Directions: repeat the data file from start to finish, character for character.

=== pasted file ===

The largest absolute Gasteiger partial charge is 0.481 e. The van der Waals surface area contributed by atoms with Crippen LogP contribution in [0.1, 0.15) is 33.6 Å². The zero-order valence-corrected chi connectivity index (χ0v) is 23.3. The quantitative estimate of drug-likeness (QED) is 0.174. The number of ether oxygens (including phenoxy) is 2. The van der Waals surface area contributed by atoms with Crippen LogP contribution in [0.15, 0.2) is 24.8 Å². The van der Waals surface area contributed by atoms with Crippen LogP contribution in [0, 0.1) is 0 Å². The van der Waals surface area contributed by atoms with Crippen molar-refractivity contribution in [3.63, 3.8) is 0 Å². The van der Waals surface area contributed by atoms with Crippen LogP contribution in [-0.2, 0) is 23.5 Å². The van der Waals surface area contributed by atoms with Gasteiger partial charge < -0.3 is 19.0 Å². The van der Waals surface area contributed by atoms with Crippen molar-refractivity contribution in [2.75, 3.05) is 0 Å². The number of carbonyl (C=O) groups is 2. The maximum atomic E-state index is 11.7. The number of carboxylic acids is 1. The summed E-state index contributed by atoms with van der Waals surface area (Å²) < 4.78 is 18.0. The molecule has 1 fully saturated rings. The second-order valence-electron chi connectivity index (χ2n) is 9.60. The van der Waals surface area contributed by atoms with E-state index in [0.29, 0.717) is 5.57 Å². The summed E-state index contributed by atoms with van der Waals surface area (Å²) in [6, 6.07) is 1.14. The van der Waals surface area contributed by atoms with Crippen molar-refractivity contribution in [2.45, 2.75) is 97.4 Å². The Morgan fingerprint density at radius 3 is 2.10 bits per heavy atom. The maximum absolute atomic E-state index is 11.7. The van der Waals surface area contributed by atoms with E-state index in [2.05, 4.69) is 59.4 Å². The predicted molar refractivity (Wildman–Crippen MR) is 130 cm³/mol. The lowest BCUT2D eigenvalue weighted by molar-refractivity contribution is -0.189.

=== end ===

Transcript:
The largest absolute Gasteiger partial charge is 0.481 e. The van der Waals surface area contributed by atoms with Crippen LogP contribution in [0.1, 0.15) is 33.6 Å². The zero-order valence-corrected chi connectivity index (χ0v) is 23.3. The quantitative estimate of drug-likeness (QED) is 0.174. The number of ether oxygens (including phenoxy) is 2. The van der Waals surface area contributed by atoms with Crippen LogP contribution in [0.15, 0.2) is 24.8 Å². The van der Waals surface area contributed by atoms with Crippen LogP contribution in [0, 0.1) is 0 Å². The van der Waals surface area contributed by atoms with Crippen molar-refractivity contribution in [3.63, 3.8) is 0 Å². The van der Waals surface area contributed by atoms with Crippen LogP contribution in [-0.2, 0) is 23.5 Å². The van der Waals surface area contributed by atoms with Gasteiger partial charge < -0.3 is 19.0 Å². The van der Waals surface area contributed by atoms with Crippen molar-refractivity contribution in [2.75, 3.05) is 0 Å². The number of carbonyl (C=O) groups is 2. The maximum atomic E-state index is 11.7. The number of carboxylic acids is 1. The summed E-state index contributed by atoms with van der Waals surface area (Å²) < 4.78 is 18.0. The molecule has 1 fully saturated rings. The second-order valence-electron chi connectivity index (χ2n) is 9.60. The van der Waals surface area contributed by atoms with E-state index in [0.29, 0.717) is 5.57 Å². The summed E-state index contributed by atoms with van der Waals surface area (Å²) in [6, 6.07) is 1.14. The van der Waals surface area contributed by atoms with Crippen molar-refractivity contribution in [2.45, 2.75) is 97.4 Å². The Morgan fingerprint density at radius 3 is 2.10 bits per heavy atom. The maximum absolute atomic E-state index is 11.7. The van der Waals surface area contributed by atoms with E-state index in [2.05, 4.69) is 59.4 Å². The predicted molar refractivity (Wildman–Crippen MR) is 130 cm³/mol. The lowest BCUT2D eigenvalue weighted by molar-refractivity contribution is -0.189.